The devastation wrought by wildfires is exacerbating a long-running housing crisis on the island of Maui, pitting locals and Native Hawaiians — many of whom rent — against billionaires and real estate developers, the Washington Post reported Monday.
The future of Lahaina, an island community that is a spiritual and cultural capital, is of concern for many locals who are uncomfortable with the encroachment of wealthy outsiders. Tamara Paltin, who represents the area on the Maui County Council, said the crisis may accelerate a process where wealthy outsiders squeeze out locals by snapping up properties.
“If all those people from outside with a lot of resources come in and rebuild Lahaina the way they want it to be, it won’t be Lahaina anymore,” Paltin told the Post. “We don’t want to make it like Anywhere Else, USA.”
Last Tuesday and Wednesday, the fires destroyed approximately 3,000 structures, with Lahaina most acutely devastated by the disaster. As of late Monday night local time, the death toll stands at 99, but officials expect the figure to rise as searches continue.
Some locals are reluctant to talk to opportunistic real estate agents offering to buy fire-affected properties, the report said. Even before the crisis, rising property prices risked displacing locals and Native Hawiaiians, with Hawaii having the highest cost of living across U.S. states. A family of four earning less than $93,000, for example, would be considered low income.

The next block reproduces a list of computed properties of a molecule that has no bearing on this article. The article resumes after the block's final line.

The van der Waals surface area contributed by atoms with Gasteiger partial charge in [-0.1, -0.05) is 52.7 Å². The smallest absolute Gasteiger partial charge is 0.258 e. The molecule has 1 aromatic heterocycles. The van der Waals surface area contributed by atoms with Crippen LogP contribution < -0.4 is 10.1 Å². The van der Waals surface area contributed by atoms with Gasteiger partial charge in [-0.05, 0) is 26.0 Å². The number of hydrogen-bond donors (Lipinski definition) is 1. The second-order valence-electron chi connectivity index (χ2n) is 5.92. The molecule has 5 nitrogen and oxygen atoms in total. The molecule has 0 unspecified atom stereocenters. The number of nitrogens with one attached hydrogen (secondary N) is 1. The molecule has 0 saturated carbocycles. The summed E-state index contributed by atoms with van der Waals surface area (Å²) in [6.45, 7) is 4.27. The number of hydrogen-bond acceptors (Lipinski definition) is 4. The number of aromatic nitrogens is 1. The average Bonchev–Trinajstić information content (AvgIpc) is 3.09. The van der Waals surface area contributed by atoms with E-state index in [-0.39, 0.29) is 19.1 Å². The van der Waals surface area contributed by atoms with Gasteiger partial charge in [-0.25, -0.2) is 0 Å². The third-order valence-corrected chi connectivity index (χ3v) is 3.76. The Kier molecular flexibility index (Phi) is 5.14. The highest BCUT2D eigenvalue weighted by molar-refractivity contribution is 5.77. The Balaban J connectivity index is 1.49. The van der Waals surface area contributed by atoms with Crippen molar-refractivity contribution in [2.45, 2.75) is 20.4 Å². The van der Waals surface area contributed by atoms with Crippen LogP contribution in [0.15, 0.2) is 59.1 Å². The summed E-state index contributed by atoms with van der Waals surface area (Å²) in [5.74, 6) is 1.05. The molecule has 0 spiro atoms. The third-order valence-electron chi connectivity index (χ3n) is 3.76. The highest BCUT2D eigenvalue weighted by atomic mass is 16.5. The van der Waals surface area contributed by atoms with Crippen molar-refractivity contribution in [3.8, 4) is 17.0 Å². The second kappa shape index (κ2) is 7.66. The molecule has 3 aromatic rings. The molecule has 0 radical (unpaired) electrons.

“We want to make sure that we’re able to keep Lahaina Lahaina, and Lahaina strong,” Archie Kalepa, a Native Hawaiian community leader, told the Post. “We don’t want it to be Lahaina was.”
The Federal Emergency Management Agency (FEMA) has activated its disaster relief housing programs, which include providing funds for displaced residents to temporarily stay in hotels. A local real estate agent organization is also seeking out vacant vacation homes to lodge survivors.
FEMA Administrator Deanne Criswell, pledged to be “very creative” in the way the agency will exert its authority, acknowledging that disaster relief approaches on the U.S. mainland may not work in Hawaii. Bringing tiny homes or other transitional housing units to the island are on the table, but such relief isn’t likely to resolve longstanding housing problems.
As mega-fires continue to threaten communities amid climate change, the gap between rich and poor is expected to get wider, the report said. Native Hawaiian families whose houses were passed down through generations could experience significant financial strain: Many of these properties don’t have mortgages and thus aren’t required to have insurance.
The community is pulling together to combat changes that may affect their future on the island.
“When it’s time, we will all rebuild one day at a time,” said Doreen Buenconsejo, a Maui local whose parents lost their home, to the Post. “I know our community is so strong that we will pull together and help each other to clean up our lands.”